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Best Headphones of 2014

We've teamed up with our partners at Sound Guys to take a look at some of the best headphones of the year!
November 8, 2014

It wasn’t long ago that if somebody was listening to music on their mobile device, they’d be doing so through a tiny pair of earbuds jammed into their ears. While earbuds do keep getting better, plenty of people would argue that nothing beats a good pair of full-size headphones, and it seems like a lot of people agree.

Picking a pair of headphones can be tough, considering there are so many variables included. What’s your price range? Do you want Bluetooth or not? What about noise cancellation? In assembling our list of the best headphones, we’ve tried to cover all the bases. Our first pick is a great example of that.

Audio Technica ATH-M50x

Best Headphones
Somewhat similarly to how we started our list of the best Bluetooth speakers, the first item on our list was probably fairly easy to guess. Just because it’s an easy guess doesn’t make the Audio-Technica ATH-M50x headphones less of a good choice.

This is name that you hear all the time, and for good reason. If you’re looking for precision sound that doesn’t sacrifice an enjoyable listening experience for the sake of accuracy, this is it. The lows thump and the highs shine, but they’re not going to hide mistakes in the music.

While some color choices run more expensive, the base models of the ATH-M50x clock in at under $200. We’ve reviewed great headphones that cost more than this, but beyond these you start to see diminishing returns. The combination of price, sound quality, and build quality come together in a pair of headphones that are more than the sum of their parts.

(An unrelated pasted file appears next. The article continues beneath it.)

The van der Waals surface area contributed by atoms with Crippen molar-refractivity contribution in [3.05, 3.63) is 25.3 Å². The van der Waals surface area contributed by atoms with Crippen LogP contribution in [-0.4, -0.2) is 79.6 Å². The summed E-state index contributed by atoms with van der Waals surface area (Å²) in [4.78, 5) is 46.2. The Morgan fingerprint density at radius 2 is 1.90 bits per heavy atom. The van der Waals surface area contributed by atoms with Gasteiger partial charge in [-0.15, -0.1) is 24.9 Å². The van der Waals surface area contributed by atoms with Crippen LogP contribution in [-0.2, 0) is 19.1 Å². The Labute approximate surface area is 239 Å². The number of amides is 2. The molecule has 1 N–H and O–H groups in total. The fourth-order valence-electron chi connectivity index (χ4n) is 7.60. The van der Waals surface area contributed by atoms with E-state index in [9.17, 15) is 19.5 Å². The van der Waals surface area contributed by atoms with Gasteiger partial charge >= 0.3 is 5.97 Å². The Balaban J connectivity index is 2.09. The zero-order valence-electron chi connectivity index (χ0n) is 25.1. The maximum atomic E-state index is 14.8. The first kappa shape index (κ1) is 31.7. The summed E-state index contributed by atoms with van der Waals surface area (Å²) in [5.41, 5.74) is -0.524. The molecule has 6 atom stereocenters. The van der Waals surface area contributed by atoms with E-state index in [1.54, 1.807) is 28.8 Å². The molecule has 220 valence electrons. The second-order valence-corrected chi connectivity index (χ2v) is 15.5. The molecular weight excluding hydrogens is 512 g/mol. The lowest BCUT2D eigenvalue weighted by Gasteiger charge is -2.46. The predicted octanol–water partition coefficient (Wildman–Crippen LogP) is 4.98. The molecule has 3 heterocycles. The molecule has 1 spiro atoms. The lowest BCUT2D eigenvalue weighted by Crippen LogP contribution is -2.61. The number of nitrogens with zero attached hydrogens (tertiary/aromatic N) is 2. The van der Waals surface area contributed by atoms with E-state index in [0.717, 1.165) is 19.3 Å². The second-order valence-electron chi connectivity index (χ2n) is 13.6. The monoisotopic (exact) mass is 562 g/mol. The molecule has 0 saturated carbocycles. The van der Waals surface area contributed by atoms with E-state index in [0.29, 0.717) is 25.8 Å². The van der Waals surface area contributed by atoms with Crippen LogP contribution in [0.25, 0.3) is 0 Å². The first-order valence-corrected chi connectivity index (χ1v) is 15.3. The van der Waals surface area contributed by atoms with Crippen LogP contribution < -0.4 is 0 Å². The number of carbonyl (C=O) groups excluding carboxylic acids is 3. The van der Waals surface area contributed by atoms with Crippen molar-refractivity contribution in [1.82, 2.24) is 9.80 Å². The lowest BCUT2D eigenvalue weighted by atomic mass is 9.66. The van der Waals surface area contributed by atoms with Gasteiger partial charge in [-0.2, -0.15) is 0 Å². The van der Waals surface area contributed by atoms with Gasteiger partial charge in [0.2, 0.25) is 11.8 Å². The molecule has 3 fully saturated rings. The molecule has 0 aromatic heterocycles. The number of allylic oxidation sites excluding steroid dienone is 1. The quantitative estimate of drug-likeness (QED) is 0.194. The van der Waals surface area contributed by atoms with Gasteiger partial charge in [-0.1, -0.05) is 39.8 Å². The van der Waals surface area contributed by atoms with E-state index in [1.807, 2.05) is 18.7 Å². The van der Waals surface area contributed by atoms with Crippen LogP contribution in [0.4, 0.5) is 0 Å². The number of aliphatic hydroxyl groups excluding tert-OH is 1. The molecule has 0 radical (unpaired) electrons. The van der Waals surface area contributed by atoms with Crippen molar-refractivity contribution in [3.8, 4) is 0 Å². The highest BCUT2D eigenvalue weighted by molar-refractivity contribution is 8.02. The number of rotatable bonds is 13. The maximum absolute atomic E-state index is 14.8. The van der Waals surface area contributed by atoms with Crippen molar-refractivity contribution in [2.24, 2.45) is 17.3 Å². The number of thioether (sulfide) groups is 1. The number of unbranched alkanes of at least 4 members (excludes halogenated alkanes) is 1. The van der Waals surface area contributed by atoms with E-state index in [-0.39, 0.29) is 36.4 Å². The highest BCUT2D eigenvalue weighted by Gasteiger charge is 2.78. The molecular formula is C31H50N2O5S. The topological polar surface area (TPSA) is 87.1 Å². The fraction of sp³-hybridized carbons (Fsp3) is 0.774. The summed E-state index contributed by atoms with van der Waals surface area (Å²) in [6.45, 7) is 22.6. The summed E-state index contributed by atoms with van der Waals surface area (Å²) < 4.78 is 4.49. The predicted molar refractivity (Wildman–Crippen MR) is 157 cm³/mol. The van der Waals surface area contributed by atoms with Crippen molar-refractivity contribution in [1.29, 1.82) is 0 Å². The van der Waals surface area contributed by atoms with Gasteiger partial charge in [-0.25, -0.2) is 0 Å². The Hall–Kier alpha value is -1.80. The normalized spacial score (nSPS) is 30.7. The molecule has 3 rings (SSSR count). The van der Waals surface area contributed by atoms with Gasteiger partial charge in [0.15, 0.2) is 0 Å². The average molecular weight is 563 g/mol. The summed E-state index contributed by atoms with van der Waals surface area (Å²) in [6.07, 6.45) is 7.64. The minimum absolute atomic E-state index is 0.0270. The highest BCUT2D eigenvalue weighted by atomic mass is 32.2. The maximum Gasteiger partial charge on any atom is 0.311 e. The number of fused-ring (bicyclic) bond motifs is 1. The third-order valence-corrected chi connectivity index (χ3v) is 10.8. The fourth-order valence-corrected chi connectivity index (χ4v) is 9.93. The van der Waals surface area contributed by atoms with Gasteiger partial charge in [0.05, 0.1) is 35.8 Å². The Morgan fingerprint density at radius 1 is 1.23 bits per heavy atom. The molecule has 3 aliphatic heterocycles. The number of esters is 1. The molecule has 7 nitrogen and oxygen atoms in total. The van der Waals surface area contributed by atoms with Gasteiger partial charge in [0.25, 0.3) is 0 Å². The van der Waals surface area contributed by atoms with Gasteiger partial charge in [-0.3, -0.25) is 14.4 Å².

The base ATH-M50x models sell for $169 online, and while you can certainly spend less and get a great pair of headphones, you definitely get your money’s worth with these. That said, they’re fairly bare-bones. If you’re looking for more features and active noise cancellation, look no further than our next pick.

Bose QuietComfort 25

Until September of this year, it had been an unusually long time since Bose had released an update to its extremely well-regarded QuietComfort line. The line consists of a few models with both in-ear and over-ear varients, both of which feature active noise cancellation. When the Bose QuietComfort 25 came out, it was quickly apparent that these improved on their predecessors in nearly every way.

Active noise cancellation is a tricky thing: if it’s too heavy handed you end up with an annoying hiss, and if it is too subtle, it just plain doesn’t work. Bose hits their mark perfectly here, and the ability to block out the world around you at will is a big part of why we’re recommending these headphones. Other noise cancellation we’ve heard is good, but not this good. In terms of sound quality and comfort, the QuietComfort 25s are on par with other Bose headphones, which is to say their fairly well balanced, but they don’t go overboard on bass.



One common complaint about Bose products is that they’re too expensive, and at $299, we’re sure some will that that about the QuietComfort 25s. While of course we’d like to see them sell for less, you’re definitely getting what you pay for here. For more info, check out the full review over at Sound Guys.

Samsung Level Over

While Samsung has made plenty of audio products over the years—anyone who has bought a Samsung phone has used their earbuds—it wasn’t until 2014 that the company decided to move into the realm of higher-end audio gear. Over at Sound Guys, I reviewed the entire Level line, but the only one that really stood out was the Samsung Level Over.